However, as the language policy is not always observed in government offices, a Ukrainian activist Andriy Smoliy along with a group of friends created a non-govenmental organization to help people carry out an actual language revolution, according to TSN Tyzhden.
Every day they receive complaints of various kinds from people whom officials and service providers refused to address in Ukrainian, and they go to courts and win cases, including against big retail chains.
According to the new law, if someone wants to become a civil servant, they need to learn the state language because the level of language command has to be proven at a language exam. Commissions have been set up at 86 universities to issue certificates confirming fluency in Ukrainian.
To ensure that everything is honest, an entire body has been established, the National Agency for Civil Service, responsible for this issue.
"More than 22,000 citizens applied for the certificate. This system has already proved its effectiveness. Everyone understood that this is just one of the necessary requirements. You will not find a single civil servant in France, Germany, or even in Spain with its 17 autonomies, who does not speak the state language, "says Kostyantyn Vaschenko, head of the Agency head.
Read alsoIncreased Ukrainian language quotas on radio stations come into force Nov 8As shown by an experiment held in Kyiv, not all government employees address citizens in Ukrainian. At the same time in Kharkiv, of all interviewed public officials, only one spoke Ukrainian, while all the rest spoke Russian.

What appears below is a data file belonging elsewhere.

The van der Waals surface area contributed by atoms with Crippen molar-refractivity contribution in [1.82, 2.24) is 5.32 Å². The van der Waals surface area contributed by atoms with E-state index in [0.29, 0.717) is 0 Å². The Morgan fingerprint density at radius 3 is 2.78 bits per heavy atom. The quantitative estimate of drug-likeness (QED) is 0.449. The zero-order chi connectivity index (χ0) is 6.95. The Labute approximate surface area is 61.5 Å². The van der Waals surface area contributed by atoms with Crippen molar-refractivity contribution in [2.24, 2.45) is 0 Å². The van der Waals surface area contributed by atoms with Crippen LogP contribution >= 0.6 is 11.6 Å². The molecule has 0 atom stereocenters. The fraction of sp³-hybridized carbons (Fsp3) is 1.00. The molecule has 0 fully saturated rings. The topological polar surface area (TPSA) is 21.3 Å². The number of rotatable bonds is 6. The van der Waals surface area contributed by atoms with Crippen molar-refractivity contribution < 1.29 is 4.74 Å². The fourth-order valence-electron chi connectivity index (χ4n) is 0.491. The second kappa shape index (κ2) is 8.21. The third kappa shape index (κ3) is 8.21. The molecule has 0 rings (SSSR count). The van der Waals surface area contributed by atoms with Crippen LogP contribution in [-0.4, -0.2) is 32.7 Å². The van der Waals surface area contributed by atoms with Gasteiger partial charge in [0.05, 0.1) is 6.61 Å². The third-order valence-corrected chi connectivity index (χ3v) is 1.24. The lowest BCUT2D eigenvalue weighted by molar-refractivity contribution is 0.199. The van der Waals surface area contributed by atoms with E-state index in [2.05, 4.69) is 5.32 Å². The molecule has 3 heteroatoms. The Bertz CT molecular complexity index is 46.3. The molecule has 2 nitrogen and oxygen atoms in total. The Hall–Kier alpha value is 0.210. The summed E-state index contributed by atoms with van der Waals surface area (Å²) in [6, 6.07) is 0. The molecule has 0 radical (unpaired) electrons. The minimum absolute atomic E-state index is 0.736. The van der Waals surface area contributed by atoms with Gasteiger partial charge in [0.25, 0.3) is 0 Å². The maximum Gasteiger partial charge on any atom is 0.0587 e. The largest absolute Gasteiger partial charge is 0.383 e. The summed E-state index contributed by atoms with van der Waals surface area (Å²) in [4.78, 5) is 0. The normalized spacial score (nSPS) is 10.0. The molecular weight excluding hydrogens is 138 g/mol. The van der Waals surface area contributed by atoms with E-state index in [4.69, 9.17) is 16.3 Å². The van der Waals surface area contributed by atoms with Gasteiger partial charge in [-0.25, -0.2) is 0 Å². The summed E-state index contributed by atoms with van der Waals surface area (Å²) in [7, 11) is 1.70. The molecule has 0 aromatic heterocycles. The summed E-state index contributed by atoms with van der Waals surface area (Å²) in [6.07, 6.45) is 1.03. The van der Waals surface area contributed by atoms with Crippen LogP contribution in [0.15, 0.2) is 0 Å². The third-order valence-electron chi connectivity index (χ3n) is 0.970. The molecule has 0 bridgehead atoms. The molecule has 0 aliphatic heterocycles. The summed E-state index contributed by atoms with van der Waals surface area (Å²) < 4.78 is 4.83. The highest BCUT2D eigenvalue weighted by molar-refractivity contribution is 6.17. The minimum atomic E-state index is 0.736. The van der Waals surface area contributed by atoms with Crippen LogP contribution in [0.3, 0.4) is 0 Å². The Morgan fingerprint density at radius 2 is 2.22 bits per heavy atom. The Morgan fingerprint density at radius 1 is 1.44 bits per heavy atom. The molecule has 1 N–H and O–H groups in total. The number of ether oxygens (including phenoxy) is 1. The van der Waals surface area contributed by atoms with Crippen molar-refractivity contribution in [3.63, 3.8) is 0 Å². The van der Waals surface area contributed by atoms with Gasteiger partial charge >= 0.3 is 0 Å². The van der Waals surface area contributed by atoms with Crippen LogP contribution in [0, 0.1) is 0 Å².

Vashchenko says citizens can feel free to file complaints against such officials, and the Agency will respond, launching disciplinary proceedings. The issue of the officials’ dismissal can even be raised in such cases.
Now, more than ever during the years of Ukraine's independence, a lot of organizations have appeared that teach others Ukrainian language and help fight for it. Volodymyr Nakonechny, the co-founder of the "Ukrainian-speaking Kyiv" community, promotes the Ukrainian language on the street.
For example, communicating with the population via billboards, activists convince that living in Kyiv means googling in Ukrainian, posting on Facebook in Ukrainian, and spelling the city’s name as Kyiv, not the Soviet-style Kiev. This tide of efforts has already brought the Kyiv City State Administration to change the corresponding letters in the name of their website.
This business has long figured out the Ukrainian language trend as quality service is the main tool in the struggle for clients.